Invasive Species: The Prickly Pear

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What is an invasive species?

An invasive species is a species that has been moved from its native home to a new location. They tend to populate large areas at rapid rates and often treats to the flow of food webs and biodiversity. They cause populations of native animals and plants to decrease and create weak ecosystems.

The Prickly Pear

The prickly pear is a species of cacti that was brought over to Australia with the First Fleet. They were originally intended to be a host plant for cochineal beetles but the cacti spread and now covers 22 million acres of land. Both breeds of the plant (drooping and erect) are classified as a weed and are illegal in some areas.

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Before the introduction of the Prickly Pear, many regions of Australia had a much richer biodiversity. Australia has thousands of native plants that flourish in the specific climate and soil. Ecosystems in Australia thrive because the indigenous plants and animals that live together and create rich biodiversity. Biodiversity is immensely important for an ecosystem. It enhances the productivity of an ecosystem which is important if endangered animals like the Stick Nest Rat and certain species of wallaby are to survive.

Prickly Pears can grow from dropped off segments because of this they tend to grow in rather thick patches. These patches are areas of weak biodiversity which affects the quality of the soil. If the soil is low in nutrients then there is a low chance that other plants will be able to grow in that soil.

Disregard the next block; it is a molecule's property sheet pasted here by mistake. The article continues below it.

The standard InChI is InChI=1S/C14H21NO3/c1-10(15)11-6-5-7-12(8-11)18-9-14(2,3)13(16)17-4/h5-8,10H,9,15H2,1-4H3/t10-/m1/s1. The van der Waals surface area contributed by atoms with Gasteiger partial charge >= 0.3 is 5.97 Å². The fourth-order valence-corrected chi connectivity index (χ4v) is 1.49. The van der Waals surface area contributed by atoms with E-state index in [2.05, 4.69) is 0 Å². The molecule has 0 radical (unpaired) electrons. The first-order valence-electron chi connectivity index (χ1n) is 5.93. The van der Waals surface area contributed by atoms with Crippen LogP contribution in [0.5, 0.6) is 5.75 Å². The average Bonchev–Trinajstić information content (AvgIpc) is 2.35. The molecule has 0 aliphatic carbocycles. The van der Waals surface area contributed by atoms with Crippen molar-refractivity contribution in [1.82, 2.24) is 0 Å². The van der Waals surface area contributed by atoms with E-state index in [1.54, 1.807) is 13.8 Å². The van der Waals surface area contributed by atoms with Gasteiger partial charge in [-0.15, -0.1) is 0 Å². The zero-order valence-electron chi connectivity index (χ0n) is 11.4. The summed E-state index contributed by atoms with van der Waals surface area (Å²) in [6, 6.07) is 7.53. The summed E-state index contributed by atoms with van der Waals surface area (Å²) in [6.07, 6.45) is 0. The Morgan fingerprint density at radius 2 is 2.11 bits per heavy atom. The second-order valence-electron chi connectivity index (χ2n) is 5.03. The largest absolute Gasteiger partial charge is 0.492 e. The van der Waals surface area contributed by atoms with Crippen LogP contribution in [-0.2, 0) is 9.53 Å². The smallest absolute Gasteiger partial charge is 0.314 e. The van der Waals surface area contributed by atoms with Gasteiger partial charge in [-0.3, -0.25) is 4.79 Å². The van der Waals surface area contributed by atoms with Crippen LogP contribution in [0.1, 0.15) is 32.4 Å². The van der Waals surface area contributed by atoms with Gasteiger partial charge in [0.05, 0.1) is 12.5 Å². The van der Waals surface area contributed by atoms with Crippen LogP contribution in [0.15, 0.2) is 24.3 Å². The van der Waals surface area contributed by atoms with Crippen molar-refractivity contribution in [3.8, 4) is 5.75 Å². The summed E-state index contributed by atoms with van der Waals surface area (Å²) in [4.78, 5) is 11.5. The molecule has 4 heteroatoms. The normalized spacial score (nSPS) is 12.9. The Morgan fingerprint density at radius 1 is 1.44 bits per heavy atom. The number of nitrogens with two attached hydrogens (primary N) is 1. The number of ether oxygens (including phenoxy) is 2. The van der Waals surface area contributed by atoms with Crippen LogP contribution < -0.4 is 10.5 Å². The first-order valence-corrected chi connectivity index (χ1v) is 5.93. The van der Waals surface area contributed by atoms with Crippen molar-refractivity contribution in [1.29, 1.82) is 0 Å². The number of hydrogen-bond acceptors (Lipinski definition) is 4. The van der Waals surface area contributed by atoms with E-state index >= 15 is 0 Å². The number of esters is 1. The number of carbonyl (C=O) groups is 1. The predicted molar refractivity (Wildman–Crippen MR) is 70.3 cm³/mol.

Environments in South Australia are feared to never recover from the damage invasive plants like Wheel cactus and Prickly Pears have caused. If environments can’t recover from a lack of biodiversity that affects the smallest of things. But even they are important, take nutrients in the soil for example. A lack of nutrients threatens native plants. If a plant species’ population decreases or becomes extinct animals lose their food source or home. Either the animals starve or move into a different area which can cause overpopulation in the area and a decline of resources. Both events cause massive disturbances in the food web.

Thickets of these cacti also act as a refuge for other invasive pests like foxes and rabbits. The fruit that the plant produces is a food source for the fruit fly which is also a pest.

Another problem is the spines of the cactus, they are a serious hazard to wildlife especially those that graze. The spines are not extremely sharp but will get stuck in whatever they come in contact with. The mouths of animals is the most dangerous place for the spines to get stuck but even in the skin they are a problem. They are difficult and painful to remove and animals can’t remove them on their own. If spines are caught in or damage an animal’s mouth such as a wallaby, the wallaby may have trouble eating if it can eat at all. This leads to starvation and death.

While there are things being done to try and eradicate the Prickly Pear it is not easy. The cacti germinate all year round and the two types (drooping and erect) seeding seasons are at opposite times of the year so the plants are always spreading. The government has made growing the cacti illegal in some states and areas where either the Prickly Pear has caused severe damage or in hopes to prevent it from damaging biodiverse land like national parks.

However the only way to terminate the plant is by physically removing it. This may involve cultivation of the land or pulling them out of a heavily affected area.

Introduced threats can damage the flow of food webs, resulting in mass population decrease, poor biodiversity and weak ecosystems.


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